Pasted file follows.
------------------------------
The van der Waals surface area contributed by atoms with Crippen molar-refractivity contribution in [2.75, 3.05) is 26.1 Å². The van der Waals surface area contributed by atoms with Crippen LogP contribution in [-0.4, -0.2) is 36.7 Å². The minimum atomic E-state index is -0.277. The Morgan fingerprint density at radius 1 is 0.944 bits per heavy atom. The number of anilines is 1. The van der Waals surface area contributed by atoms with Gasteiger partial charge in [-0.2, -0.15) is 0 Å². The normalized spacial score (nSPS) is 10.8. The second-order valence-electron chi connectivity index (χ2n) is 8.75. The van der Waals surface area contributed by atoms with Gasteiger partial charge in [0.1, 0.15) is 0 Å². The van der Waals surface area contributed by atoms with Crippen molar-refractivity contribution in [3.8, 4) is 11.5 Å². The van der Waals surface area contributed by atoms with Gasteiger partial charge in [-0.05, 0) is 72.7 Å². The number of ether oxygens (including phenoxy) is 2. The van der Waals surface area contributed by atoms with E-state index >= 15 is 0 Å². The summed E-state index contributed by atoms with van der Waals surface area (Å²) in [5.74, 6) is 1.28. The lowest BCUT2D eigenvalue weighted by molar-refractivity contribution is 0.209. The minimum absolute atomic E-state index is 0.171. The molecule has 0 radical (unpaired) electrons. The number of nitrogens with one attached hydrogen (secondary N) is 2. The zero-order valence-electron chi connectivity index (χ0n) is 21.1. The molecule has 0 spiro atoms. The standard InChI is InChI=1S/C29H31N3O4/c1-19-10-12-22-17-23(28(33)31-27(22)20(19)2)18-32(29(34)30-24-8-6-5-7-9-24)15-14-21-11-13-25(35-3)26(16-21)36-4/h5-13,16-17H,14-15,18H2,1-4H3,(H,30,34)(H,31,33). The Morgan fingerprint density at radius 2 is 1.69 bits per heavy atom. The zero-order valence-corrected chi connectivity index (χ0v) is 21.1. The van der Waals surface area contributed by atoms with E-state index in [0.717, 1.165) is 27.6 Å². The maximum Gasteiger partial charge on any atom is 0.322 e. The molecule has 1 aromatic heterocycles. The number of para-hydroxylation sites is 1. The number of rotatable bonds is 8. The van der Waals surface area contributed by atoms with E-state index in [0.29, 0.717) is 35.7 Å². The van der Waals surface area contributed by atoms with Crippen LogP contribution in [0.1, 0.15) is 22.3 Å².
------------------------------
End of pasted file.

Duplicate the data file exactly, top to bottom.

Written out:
The van der Waals surface area contributed by atoms with Crippen molar-refractivity contribution in [2.75, 3.05) is 26.1 Å². The van der Waals surface area contributed by atoms with Crippen LogP contribution in [-0.4, -0.2) is 36.7 Å². The minimum atomic E-state index is -0.277. The Morgan fingerprint density at radius 1 is 0.944 bits per heavy atom. The number of anilines is 1. The van der Waals surface area contributed by atoms with Gasteiger partial charge in [-0.2, -0.15) is 0 Å². The normalized spacial score (nSPS) is 10.8. The second-order valence-electron chi connectivity index (χ2n) is 8.75. The van der Waals surface area contributed by atoms with Gasteiger partial charge in [0.1, 0.15) is 0 Å². The van der Waals surface area contributed by atoms with Crippen molar-refractivity contribution in [3.8, 4) is 11.5 Å². The van der Waals surface area contributed by atoms with Gasteiger partial charge in [-0.05, 0) is 72.7 Å². The number of ether oxygens (including phenoxy) is 2. The van der Waals surface area contributed by atoms with E-state index >= 15 is 0 Å². The summed E-state index contributed by atoms with van der Waals surface area (Å²) in [5.74, 6) is 1.28. The lowest BCUT2D eigenvalue weighted by molar-refractivity contribution is 0.209. The minimum absolute atomic E-state index is 0.171. The molecule has 0 radical (unpaired) electrons. The number of nitrogens with one attached hydrogen (secondary N) is 2. The zero-order valence-electron chi connectivity index (χ0n) is 21.1. The molecule has 0 spiro atoms. The standard InChI is InChI=1S/C29H31N3O4/c1-19-10-12-22-17-23(28(33)31-27(22)20(19)2)18-32(29(34)30-24-8-6-5-7-9-24)15-14-21-11-13-25(35-3)26(16-21)36-4/h5-13,16-17H,14-15,18H2,1-4H3,(H,30,34)(H,31,33). The Morgan fingerprint density at radius 2 is 1.69 bits per heavy atom. The zero-order valence-corrected chi connectivity index (χ0v) is 21.1. The van der Waals surface area contributed by atoms with E-state index in [0.717, 1.165) is 27.6 Å². The maximum Gasteiger partial charge on any atom is 0.322 e. The molecule has 1 aromatic heterocycles. The number of para-hydroxylation sites is 1. The number of rotatable bonds is 8. The van der Waals surface area contributed by atoms with E-state index in [0.29, 0.717) is 35.7 Å². The van der Waals surface area contributed by atoms with Crippen LogP contribution in [0.1, 0.15) is 22.3 Å².